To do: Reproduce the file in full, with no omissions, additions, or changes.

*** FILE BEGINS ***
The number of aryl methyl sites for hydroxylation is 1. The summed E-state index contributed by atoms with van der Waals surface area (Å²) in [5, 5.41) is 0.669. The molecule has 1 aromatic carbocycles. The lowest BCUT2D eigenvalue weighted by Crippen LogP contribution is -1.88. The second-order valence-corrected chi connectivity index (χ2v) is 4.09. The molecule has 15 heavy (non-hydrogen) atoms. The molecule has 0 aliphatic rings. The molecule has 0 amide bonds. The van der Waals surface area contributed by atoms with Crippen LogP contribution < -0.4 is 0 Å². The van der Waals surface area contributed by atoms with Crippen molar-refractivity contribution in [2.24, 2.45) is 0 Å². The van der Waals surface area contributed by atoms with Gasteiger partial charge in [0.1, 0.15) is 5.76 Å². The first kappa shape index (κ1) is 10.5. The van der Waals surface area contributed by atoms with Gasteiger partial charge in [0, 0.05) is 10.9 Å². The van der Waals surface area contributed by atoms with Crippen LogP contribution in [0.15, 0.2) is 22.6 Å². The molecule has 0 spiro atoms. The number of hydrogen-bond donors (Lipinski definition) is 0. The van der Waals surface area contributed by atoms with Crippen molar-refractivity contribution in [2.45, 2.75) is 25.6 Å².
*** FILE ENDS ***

The number of aryl methyl sites for hydroxylation is 1. The summed E-state index contributed by atoms with van der Waals surface area (Å²) in [5, 5.41) is 0.669. The molecule has 1 aromatic carbocycles. The lowest BCUT2D eigenvalue weighted by Crippen LogP contribution is -1.88. The second-order valence-corrected chi connectivity index (χ2v) is 4.09. The molecule has 15 heavy (non-hydrogen) atoms. The molecule has 0 aliphatic rings. The molecule has 0 amide bonds. The van der Waals surface area contributed by atoms with Crippen LogP contribution < -0.4 is 0 Å². The van der Waals surface area contributed by atoms with Crippen molar-refractivity contribution in [2.24, 2.45) is 0 Å². The van der Waals surface area contributed by atoms with Gasteiger partial charge in [0.1, 0.15) is 5.76 Å². The first kappa shape index (κ1) is 10.5. The van der Waals surface area contributed by atoms with Gasteiger partial charge in [0, 0.05) is 10.9 Å². The van der Waals surface area contributed by atoms with Crippen LogP contribution in [0.15, 0.2) is 22.6 Å². The molecule has 0 spiro atoms. The number of hydrogen-bond donors (Lipinski definition) is 0. The van der Waals surface area contributed by atoms with Crippen molar-refractivity contribution in [2.45, 2.75) is 25.6 Å².